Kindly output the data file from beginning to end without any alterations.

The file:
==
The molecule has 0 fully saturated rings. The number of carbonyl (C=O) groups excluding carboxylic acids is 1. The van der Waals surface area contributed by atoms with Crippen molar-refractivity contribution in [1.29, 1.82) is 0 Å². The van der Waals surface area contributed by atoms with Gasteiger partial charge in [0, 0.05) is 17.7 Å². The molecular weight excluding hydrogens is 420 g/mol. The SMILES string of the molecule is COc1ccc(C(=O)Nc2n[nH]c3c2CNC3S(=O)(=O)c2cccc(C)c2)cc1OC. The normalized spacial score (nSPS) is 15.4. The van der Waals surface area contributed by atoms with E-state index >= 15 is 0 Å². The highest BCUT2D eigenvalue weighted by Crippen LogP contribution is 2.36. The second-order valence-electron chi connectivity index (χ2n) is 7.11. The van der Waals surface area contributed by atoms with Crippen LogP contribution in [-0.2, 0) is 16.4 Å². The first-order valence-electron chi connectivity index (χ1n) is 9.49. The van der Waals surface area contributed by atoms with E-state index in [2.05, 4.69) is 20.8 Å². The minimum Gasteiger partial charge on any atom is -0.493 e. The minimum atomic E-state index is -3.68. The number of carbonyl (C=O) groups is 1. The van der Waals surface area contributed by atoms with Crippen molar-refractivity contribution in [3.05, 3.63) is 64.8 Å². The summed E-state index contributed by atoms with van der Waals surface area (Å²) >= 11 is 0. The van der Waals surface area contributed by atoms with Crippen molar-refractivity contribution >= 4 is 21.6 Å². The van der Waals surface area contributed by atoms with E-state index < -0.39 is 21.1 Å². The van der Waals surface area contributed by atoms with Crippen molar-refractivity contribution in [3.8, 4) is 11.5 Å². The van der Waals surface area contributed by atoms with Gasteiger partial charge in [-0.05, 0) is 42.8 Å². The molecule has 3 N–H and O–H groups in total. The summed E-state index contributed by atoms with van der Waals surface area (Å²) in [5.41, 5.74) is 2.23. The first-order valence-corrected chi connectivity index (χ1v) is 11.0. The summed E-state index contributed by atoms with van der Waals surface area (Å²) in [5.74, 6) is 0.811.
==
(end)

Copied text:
The molecule has 0 fully saturated rings. The number of carbonyl (C=O) groups excluding carboxylic acids is 1. The van der Waals surface area contributed by atoms with Crippen molar-refractivity contribution in [1.29, 1.82) is 0 Å². The van der Waals surface area contributed by atoms with Gasteiger partial charge in [0, 0.05) is 17.7 Å². The molecular weight excluding hydrogens is 420 g/mol. The SMILES string of the molecule is COc1ccc(C(=O)Nc2n[nH]c3c2CNC3S(=O)(=O)c2cccc(C)c2)cc1OC. The normalized spacial score (nSPS) is 15.4. The van der Waals surface area contributed by atoms with E-state index >= 15 is 0 Å². The highest BCUT2D eigenvalue weighted by Crippen LogP contribution is 2.36. The second-order valence-electron chi connectivity index (χ2n) is 7.11. The van der Waals surface area contributed by atoms with Crippen LogP contribution in [-0.2, 0) is 16.4 Å². The first-order valence-electron chi connectivity index (χ1n) is 9.49. The van der Waals surface area contributed by atoms with E-state index in [2.05, 4.69) is 20.8 Å². The minimum Gasteiger partial charge on any atom is -0.493 e. The minimum atomic E-state index is -3.68. The number of carbonyl (C=O) groups is 1. The van der Waals surface area contributed by atoms with Crippen molar-refractivity contribution in [3.05, 3.63) is 64.8 Å². The summed E-state index contributed by atoms with van der Waals surface area (Å²) >= 11 is 0. The van der Waals surface area contributed by atoms with Crippen molar-refractivity contribution >= 4 is 21.6 Å². The van der Waals surface area contributed by atoms with E-state index < -0.39 is 21.1 Å². The van der Waals surface area contributed by atoms with Crippen molar-refractivity contribution in [3.8, 4) is 11.5 Å². The van der Waals surface area contributed by atoms with Gasteiger partial charge in [-0.05, 0) is 42.8 Å². The molecule has 3 N–H and O–H groups in total. The summed E-state index contributed by atoms with van der Waals surface area (Å²) in [5.41, 5.74) is 2.23. The first-order valence-corrected chi connectivity index (χ1v) is 11.0. The summed E-state index contributed by atoms with van der Waals surface area (Å²) in [5.74, 6) is 0.811.